OLYMPIA – Rep. Matt Shea should be publicly reprimanded, removed from a key post on a House committee and the subject of an independent investigation into his online conversation with allies who advocated violence against political opponents, House Democrats said Friday.
But House Republican leader J.T. Wilcox said that while the allegations are serious, Democrats seem to be prejudging Shea before an investigation is conducted, and politicizing the process.
A letter to Wilcox signed by 56 Democrats cited reports that the Spokane Valley legislator had participated in an online chat with extremists, didn’t speak up when they called for violence against opponents and offered to conduct background checks on those with whom members of the chat disagreed.
“Through his words and actions, Representative Shea has aligned himself with voices that seek to erode the very ideals of our democracy and One Washington,” the letter says. “If we choose to tolerate an escalating language of violence, and remain indifferent to this attack on our shared humanity, we believe that as a legislative body we will not truly serve all our constituents and this institution.”
The letter said the House will conduct an independent investigation to determine whether action beyond a public reprimand and Shea’s removal as ranking Republican on the House Environment & Energy Committee is warranted.
After talking to other members of the Republican caucus Friday afternoon, Wilcox responded with a letter of his own, repeating a previous statement condemning threats of political violence “in the strongest terms.”
Earlier this week, Wilcox told reporters he planned to have the House Republican Caucus conduct an investigation into the reports of Shea’s participation in the online chat that included Anthony Bosworth, who participated in the 2016 armed occupation of a wildlife refuge in Eastern Oregon, and Jack Robertson, host of a far-right radio show called Radio Free Redoubt.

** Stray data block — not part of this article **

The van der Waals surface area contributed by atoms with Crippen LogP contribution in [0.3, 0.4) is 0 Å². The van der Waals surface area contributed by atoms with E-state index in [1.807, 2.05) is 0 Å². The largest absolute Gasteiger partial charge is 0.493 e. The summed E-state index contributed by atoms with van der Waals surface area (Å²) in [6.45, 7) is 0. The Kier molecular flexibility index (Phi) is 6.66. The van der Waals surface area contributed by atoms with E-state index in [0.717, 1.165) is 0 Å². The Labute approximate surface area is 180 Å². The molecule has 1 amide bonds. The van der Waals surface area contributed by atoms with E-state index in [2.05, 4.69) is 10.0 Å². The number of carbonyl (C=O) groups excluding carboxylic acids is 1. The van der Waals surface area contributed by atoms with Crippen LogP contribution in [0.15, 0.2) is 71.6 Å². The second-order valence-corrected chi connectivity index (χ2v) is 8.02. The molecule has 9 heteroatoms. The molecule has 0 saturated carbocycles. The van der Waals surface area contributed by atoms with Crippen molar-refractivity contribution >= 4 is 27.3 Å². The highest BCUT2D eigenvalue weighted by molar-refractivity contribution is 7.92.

In his letter, Wilcox said he and other House GOP leaders were developing an “investigation protocol,” which they planned to begin this week or next. But on Wednesday, the House speaker proposed to have a special committee contract with an outside investigator.
“Before this review has even begun, we received your letter this afternoon, demanding imposition of immediate and permanent sanctions against Representative Shea,” he wrote. “In our system of justice, we do not take action by impugning or assigning motives; we take action based on evidence, developed through a fair process.”
Wilcox has said he believes the comments by others in the online chat are serious. Although Shea has said he joined the chat after those comments were made, portions of the log obtained by The Spokesman-Review contradict that claim.
In his letter, Wilcox said House Democrats’ request “has been politicized and appears to be clearly coordinated with the Washington State Democratic Party.” The party has sent out emails attempting to raise campaign contributions based on the Shea controversy.
But the allegations, and the investigation into them, could have a lasting impact on Shea and the Legislature, he wrote, and must be reviewed in a “serious, fair and non-politicized manner.”
Shea usually does not speak to The Spokesman-Review. A House Republican communications staff member Said he would pass along a request for a for comment.
Some members of the House Democratic Caucus wanted a statement about Shea brought up before the legislative session ended last Sunday. A caucus source said they were persuaded to wait, however, to avoid interfering with negotiations being conducted to vote on the budget and other issues and end the session on time.
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